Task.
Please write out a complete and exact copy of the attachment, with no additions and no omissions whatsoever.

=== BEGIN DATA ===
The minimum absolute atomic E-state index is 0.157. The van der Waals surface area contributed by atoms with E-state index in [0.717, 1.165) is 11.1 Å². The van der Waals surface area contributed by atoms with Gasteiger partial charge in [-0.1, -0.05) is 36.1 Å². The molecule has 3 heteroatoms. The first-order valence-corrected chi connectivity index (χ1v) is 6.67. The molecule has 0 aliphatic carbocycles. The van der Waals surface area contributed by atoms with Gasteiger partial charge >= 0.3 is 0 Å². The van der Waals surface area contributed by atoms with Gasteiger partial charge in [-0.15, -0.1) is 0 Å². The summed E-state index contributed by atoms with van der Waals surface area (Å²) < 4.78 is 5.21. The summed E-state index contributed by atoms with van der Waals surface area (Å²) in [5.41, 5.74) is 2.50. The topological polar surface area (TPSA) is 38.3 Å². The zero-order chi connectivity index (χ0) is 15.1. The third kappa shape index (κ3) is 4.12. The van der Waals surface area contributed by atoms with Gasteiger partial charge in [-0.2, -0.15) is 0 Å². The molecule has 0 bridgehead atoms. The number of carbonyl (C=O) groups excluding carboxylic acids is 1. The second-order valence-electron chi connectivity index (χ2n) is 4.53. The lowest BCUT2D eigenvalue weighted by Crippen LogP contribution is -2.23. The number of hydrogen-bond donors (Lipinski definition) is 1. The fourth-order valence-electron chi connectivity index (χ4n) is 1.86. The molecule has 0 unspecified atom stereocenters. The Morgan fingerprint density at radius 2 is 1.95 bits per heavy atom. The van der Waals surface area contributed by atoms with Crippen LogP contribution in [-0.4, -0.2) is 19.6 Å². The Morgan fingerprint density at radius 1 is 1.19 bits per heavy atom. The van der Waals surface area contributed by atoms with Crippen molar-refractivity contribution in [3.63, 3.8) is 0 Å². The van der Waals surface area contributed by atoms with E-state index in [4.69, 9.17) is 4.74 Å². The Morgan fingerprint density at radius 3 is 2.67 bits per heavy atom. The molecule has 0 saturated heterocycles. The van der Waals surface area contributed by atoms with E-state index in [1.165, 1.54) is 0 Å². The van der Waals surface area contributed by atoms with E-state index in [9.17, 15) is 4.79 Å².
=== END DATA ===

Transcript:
The minimum absolute atomic E-state index is 0.157. The van der Waals surface area contributed by atoms with E-state index in [0.717, 1.165) is 11.1 Å². The van der Waals surface area contributed by atoms with Gasteiger partial charge in [-0.1, -0.05) is 36.1 Å². The molecule has 3 heteroatoms. The first-order valence-corrected chi connectivity index (χ1v) is 6.67. The molecule has 0 aliphatic carbocycles. The van der Waals surface area contributed by atoms with Gasteiger partial charge >= 0.3 is 0 Å². The van der Waals surface area contributed by atoms with Gasteiger partial charge in [-0.15, -0.1) is 0 Å². The summed E-state index contributed by atoms with van der Waals surface area (Å²) < 4.78 is 5.21. The summed E-state index contributed by atoms with van der Waals surface area (Å²) in [5.41, 5.74) is 2.50. The topological polar surface area (TPSA) is 38.3 Å². The zero-order chi connectivity index (χ0) is 15.1. The third kappa shape index (κ3) is 4.12. The van der Waals surface area contributed by atoms with Gasteiger partial charge in [-0.2, -0.15) is 0 Å². The molecule has 0 bridgehead atoms. The number of carbonyl (C=O) groups excluding carboxylic acids is 1. The second-order valence-electron chi connectivity index (χ2n) is 4.53. The lowest BCUT2D eigenvalue weighted by Crippen LogP contribution is -2.23. The number of hydrogen-bond donors (Lipinski definition) is 1. The fourth-order valence-electron chi connectivity index (χ4n) is 1.86. The molecule has 0 unspecified atom stereocenters. The Morgan fingerprint density at radius 2 is 1.95 bits per heavy atom. The van der Waals surface area contributed by atoms with Crippen LogP contribution in [-0.4, -0.2) is 19.6 Å². The Morgan fingerprint density at radius 1 is 1.19 bits per heavy atom. The van der Waals surface area contributed by atoms with Crippen molar-refractivity contribution in [3.63, 3.8) is 0 Å². The van der Waals surface area contributed by atoms with E-state index in [4.69, 9.17) is 4.74 Å². The Morgan fingerprint density at radius 3 is 2.67 bits per heavy atom. The molecule has 0 saturated heterocycles. The van der Waals surface area contributed by atoms with E-state index in [1.165, 1.54) is 0 Å². The van der Waals surface area contributed by atoms with E-state index in [9.17, 15) is 4.79 Å².